World War I (1914-1918) does not directly affect San Marino (which participates only by sending volunteers), but the consequences are also reflected on the Titan.
Unemployment, already severe, increases dramatically, along with inflation. The political class totally lacks the initiative, ability and courage to implement changes to stem the phenomenon.
Strong conflicts between the poor classes (the majority of the population) and the middle class (consisting of a few landowning and middle-class families) thus take shape.
The moderate government then enacts some concessions to the poor classes, but the middle class, in an effort to maintain its privileges of an almost feudal nature (sharecropping still existed), reacts by assuming the fascist model already present in Italy. Such a model, at least in the initial stages, needs the consent of the masses, but this did not occur among the San Marino people.
Therefore, it would be correct to speak of an oligarchic dictatorship, which found the Italian fascist regime as justification for its existence.
The San Marino Fascist Party (PFS) was born in 1922, immediately lacking internal unity: the only common interest of its adherents was the maintenance of personal and class privileges. The rise to power is not difficult: the parties of the time lack the strength and compactness to oppose it.
In 1923 comes the dissolution of the Great and General Council, which is transformed into the Prince and Sovereign Council. New elections are called for which a single list is presented containing fascist candidates in the majority and a small representation of Catholics. At this point the actual regime begins and the consequent transformation of the state on the model of the Italian one.
The lack of internal membership, however, forces the PFS to continually seek the support of the Italian Fascist Party. The consequence is the continued interference of the PFI in the “affairs” of San Marino, which sees a decrease in its autonomy. On the other hand, this is the only chance for the oligarchy to assert its power and pursue its political opponents (represented by members of the Socialist Party).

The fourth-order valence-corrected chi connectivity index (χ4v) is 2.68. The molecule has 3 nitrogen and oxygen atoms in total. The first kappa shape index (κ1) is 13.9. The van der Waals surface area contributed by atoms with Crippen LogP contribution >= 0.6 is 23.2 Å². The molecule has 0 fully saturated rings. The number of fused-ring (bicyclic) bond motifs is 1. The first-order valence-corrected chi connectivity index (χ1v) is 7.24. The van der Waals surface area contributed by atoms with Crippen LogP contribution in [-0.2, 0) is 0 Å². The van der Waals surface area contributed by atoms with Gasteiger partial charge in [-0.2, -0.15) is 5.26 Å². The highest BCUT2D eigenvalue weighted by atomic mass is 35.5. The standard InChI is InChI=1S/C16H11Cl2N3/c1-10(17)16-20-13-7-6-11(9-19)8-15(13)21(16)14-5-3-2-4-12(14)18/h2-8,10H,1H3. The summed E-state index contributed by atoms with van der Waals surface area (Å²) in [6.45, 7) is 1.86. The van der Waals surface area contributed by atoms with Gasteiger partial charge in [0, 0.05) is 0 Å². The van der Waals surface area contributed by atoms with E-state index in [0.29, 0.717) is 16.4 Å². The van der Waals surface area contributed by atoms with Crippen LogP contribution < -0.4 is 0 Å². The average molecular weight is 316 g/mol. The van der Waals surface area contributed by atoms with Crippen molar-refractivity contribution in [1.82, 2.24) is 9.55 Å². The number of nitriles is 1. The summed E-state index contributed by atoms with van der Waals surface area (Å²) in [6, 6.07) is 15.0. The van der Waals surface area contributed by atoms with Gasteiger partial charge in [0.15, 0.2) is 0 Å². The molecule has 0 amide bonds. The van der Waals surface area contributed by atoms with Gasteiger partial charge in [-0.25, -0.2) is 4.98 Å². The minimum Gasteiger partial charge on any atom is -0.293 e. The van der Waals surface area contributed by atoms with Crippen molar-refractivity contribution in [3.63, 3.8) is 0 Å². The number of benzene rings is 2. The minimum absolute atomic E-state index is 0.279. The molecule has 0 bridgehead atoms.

In San Marino, Mussolini starts the Rimini-San Marino railroad construction project, fully financed by Italy. Fascist power seems to be unrivaled by now.
That is until 1941-42, when some socialist leaders return to San Marino and start an underground anti-fascist movement. Thanks to them, opposition to fascism grows, gradually becoming more compact and stronger, until it results in the great demonstration of July 28, 1943, which succeeds in obtaining the dissolution of the PFS and the calling of new elections.
Unfortunately, the shadow of fascism still hovers: the liberation of Mussolini by the Germans and the subsequent restoration of fascism cannot fail to have consequences in San Marino. Too defenseless to stand up to the Germans, the new government hastens to formulate a pacification pact with the regime, which would also allow it to take a neutral line with the belligerent states.
Following it, the Great and General Council delegates its powers to a Council of State composed of twenty members, some of whom are Fascists, an action that can mean nothing more than the freezing of policy while awaiting a less critical moment.
In this climate the country faces World War II.
The only weapon of defense for such a small state is diplomacy, and the Council of State must use all its skill to get San Marino’s neutrality recognized.
For almost the entire duration of the war, foreignness to the conflict is respected enough to turn San Marino into a safe haven for the surrounding inhabitants. More than 100,000 people seek and obtain asylum, including a group of Jews, thus saved from concentration camps. The refugees are housed in palaces, churches, railroad tunnels and anywhere else that can accommodate them. To a population of not even fifteen thousand, procuring food for so many people involved an enormous effort, which was nevertheless accomplished without hesitation.
Unfortunately, the hope of remaining the only island of peace within a world at war is dashed on June 26, 1944, when an air raid leaves against the country. Completely unprepared for such an eventuality, the Sammarinese and refugees think nothing of taking shelter, and this causes the death of sixty people and the wounding of many others.
Unjustified bombing caused, as the British government later admits, by misinformation.
The country’s diplomatic activity must intensify thereafter to try to prevent further violations of neutrality. But diplomacy is of no avail when direct confrontation between the Anglo-Americans and Germans comes in September. When the war ends, the Anglo-Americans remain another two months in the territory accompanying the slow outflow of refugees.
New elections are called on March 11, 1945, bringing leftist parties to power until 1955.
In 1957 the elected government is instead a Christian Democrat and Democratic Socialist majority. By the law of Dec. 23, 1958, the right to vote is extended to female citizens of San Marino, a faculty that fully came into effect on Jan. 1, 1960.
With the law of September 11, 1973, the rights between men and women for access to public and political office are also equalized.